Movies postsTuesday April 02, 2019
The Man Who Fell to Earth
The New Yorker has an article up on Bill Hader, comic genius and acting savant, which you can see here. It ends with this thought, which I find lovely and wish I could hold on to longer:
“The Russian writers were fascinated by people who kept moving toward being unhappy, despite their intentions. And I do feel like there's a huge balance thing going on in the universe. My happiness level has gone up, ‘Barry’ is a giant success, and I finally get to direct. But I get divorced.” He began to laugh. “I try to remember that all this ends, so just be happy. Del Close”—the father of modern improv—“would tell the story of the skydiver whose parachute didn't open after he jumped out of the plane, and he just kept dancing and doing flips and acrobatics and entertaining people as he fell to the earth. I was incredibly moved by that.” His eyes shone. “Because we‘re all falling to the earth, so what else are you going to do?”
He’s such a good actor it would be a shame if he did less of it, but that's the feeling you get from the piece. He wants to direct. After I read it, with all these actors praising his acting, I went back to my reviews. For “The Skeleton Twins” I wrote, “Hader's a revelation here. He's the real deal.”
With “Trainwreck” I asked “What works?” and answered this way:
Bill Hader, who might be the best actor to ever come off of “Saturday Night Live.” Yes. He was completely believable as the younger, gay brother in “The Skeleton Twins,” and he's completely believable here as a staid, well-meaning celebrity surgeon. He feels like a doctor. I would go to him if I had pain in my knee. I don't know how Hader does that.
May he keep doing it.
Some leftover images from last year—or 110 years ago.
One of the first movies I watched on FilmStruck when I joined in September (two months before its demise) was a short thing from something like ... 1909? I forget and I can't find it now. Anyone know the title?
Anyway, I believe there was a warning about watching it. Contained offensive material, etc.
The focus is an artist, who writes the word “COON” on a big blank piece of paper:
Then he draws this image around that word.
Next, he writes COHEN.
And as you can imagine:
One hundred years ago, this was considered entertainment. It was a laugh. It was clever. I post it as a history lesson. It's less to condemn the past than to remind us of the debt we owe the people who constantly pushed for empathy and reform so we could reach our present moment. Also to remind us that this present moment isn't secure, and never will be. There are still people who would see the above as clever entertainment. Some of them hold high office.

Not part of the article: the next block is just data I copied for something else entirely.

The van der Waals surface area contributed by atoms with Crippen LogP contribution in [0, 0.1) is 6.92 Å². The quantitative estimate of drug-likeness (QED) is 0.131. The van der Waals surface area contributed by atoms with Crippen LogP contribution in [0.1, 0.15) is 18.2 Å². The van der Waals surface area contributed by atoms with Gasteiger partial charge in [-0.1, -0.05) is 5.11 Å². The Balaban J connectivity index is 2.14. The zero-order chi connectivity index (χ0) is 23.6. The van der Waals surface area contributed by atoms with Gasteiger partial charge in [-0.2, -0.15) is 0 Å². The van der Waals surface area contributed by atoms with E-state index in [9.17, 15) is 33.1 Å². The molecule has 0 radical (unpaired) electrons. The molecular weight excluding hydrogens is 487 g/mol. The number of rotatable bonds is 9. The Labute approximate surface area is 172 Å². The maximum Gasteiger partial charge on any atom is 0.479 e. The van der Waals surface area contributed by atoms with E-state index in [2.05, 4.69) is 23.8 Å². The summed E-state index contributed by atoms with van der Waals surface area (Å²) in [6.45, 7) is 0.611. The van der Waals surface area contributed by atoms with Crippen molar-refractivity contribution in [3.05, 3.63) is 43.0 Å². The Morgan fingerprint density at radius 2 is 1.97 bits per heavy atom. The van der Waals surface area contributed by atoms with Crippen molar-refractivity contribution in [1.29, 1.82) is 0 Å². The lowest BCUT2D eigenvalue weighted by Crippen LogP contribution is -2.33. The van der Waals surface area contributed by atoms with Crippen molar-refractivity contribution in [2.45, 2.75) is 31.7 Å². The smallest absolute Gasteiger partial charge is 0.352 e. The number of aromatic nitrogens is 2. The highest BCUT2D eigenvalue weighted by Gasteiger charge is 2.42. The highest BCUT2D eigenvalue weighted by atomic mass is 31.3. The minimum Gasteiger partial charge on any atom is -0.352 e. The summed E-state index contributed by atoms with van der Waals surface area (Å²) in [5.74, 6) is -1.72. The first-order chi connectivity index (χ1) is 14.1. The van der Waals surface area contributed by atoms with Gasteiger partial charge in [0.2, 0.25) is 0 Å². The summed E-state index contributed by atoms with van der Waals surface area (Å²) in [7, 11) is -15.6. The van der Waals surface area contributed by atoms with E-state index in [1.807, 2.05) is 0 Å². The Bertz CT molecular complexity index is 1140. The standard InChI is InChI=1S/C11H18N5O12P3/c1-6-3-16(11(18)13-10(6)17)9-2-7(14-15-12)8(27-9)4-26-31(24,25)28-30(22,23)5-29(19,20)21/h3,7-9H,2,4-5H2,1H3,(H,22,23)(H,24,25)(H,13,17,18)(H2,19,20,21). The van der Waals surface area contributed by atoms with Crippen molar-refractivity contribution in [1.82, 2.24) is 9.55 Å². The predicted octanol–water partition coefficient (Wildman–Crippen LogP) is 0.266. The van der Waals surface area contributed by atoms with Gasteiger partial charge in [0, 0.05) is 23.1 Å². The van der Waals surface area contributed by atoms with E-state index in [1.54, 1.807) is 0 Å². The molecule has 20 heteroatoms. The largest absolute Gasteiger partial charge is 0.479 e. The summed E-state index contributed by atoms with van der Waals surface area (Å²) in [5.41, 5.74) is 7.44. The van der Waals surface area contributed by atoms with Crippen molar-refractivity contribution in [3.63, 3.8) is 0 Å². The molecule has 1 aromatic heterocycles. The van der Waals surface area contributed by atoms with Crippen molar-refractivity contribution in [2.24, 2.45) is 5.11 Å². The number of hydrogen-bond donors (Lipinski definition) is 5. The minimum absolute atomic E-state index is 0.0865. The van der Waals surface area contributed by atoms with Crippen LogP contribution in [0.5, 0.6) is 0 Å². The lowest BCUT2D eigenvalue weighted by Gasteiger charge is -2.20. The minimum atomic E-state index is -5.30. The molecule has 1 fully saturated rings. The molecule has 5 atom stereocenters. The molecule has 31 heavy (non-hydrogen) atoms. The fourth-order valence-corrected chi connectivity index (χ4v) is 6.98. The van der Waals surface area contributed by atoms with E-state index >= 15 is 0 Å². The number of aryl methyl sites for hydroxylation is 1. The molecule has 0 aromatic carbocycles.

Recognize anyone in the above shot? The movie is “What Price Hollywood?,” a 1932 forerunner to “A Star is Born,” in which the alcoholic mentor and lover roles are divided. Max Carey is the famous director who plucks diner waitress Mary Evans (Constrance Bennett) from obscurity, and then, as she ascends, he descends into alcoholism. Her lover/husband is someone else: Lonny Borden, polo player, above.
It's a good if slight movie—George Cukor's sixth. Constance Bennett, sister of Joan, is lovely in a way that feels contemporary. She was one of the biggest, highest-paid stars in Hollywood at the time, and went on to make “Topper,” etc., and in this I just thought she was gorgeous and combative and sleek and fun.
The guy with her? Lonny Borden, polo player? That's Neil Hamilton. He was Commissioner Gordon in the 1960s Batman TV series and movie.
When young, you kind of assume that the world you came into is the world as it is, was and will be, and maturity is realizing how wrong this is; and while I feel I‘ve become somewhat mature in my 56 years of living, I was still surprised, when I saw this on FilmStruck last fall, that Neil Hamilton, Commissioner Gordon, had once been young and a leading man. Probably because I watched Batman ’66 as a kid. I saw his face and couldn't imagine a past for him. My father's past, my grandparents' past, I came to know in stories and pictures, but Hamilton's Commissioner Gordon had been put away with childish things.
Had I seen him in nothing else? Actually, I had. As a kid, I saw those early Weismuller Tarzan movies, in which Hamilton plays Harry Holt, but I don't remember making a connection between the young face on the screen and the craggy face at the other end of the Bat Phone.
Not only was Neil Hamilton a romantic leading man, I discovered, he was also Hollywood's first Nick Carraway, to Warner Baxter's Gatsby, Lois Wilson's Daisy, and William Powell's George Wilson, in the 1926 silent version of “The Great Gatsby.” Sadly, no prints exist.
Hamilton was born in September 1899 in Lynn, Massachusetts. Here's his IMDb mini-bio: